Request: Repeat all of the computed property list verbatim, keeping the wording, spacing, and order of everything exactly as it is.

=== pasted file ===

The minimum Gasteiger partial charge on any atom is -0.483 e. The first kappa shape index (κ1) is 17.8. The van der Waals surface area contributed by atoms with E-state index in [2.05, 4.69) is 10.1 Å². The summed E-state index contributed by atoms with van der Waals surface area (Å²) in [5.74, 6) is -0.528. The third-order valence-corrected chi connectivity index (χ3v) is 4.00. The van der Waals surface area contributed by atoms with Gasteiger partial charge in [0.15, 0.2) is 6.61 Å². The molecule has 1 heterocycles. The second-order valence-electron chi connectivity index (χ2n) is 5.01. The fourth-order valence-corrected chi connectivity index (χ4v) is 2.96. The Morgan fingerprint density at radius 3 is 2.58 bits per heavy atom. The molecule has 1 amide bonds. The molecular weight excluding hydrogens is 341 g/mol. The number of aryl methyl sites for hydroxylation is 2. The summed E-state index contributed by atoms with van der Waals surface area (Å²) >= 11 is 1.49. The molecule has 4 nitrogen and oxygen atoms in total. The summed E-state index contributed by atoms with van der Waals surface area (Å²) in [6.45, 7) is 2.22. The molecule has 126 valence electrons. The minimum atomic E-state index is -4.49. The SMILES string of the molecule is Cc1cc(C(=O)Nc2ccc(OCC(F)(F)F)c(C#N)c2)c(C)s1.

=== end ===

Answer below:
The minimum Gasteiger partial charge on any atom is -0.483 e. The first kappa shape index (κ1) is 17.8. The van der Waals surface area contributed by atoms with E-state index in [2.05, 4.69) is 10.1 Å². The summed E-state index contributed by atoms with van der Waals surface area (Å²) in [5.74, 6) is -0.528. The third-order valence-corrected chi connectivity index (χ3v) is 4.00. The van der Waals surface area contributed by atoms with Gasteiger partial charge in [0.15, 0.2) is 6.61 Å². The molecule has 1 heterocycles. The second-order valence-electron chi connectivity index (χ2n) is 5.01. The fourth-order valence-corrected chi connectivity index (χ4v) is 2.96. The Morgan fingerprint density at radius 3 is 2.58 bits per heavy atom. The molecule has 1 amide bonds. The molecular weight excluding hydrogens is 341 g/mol. The number of aryl methyl sites for hydroxylation is 2. The summed E-state index contributed by atoms with van der Waals surface area (Å²) >= 11 is 1.49. The molecule has 4 nitrogen and oxygen atoms in total. The summed E-state index contributed by atoms with van der Waals surface area (Å²) in [6.45, 7) is 2.22. The molecule has 126 valence electrons. The minimum atomic E-state index is -4.49. The SMILES string of the molecule is Cc1cc(C(=O)Nc2ccc(OCC(F)(F)F)c(C#N)c2)c(C)s1.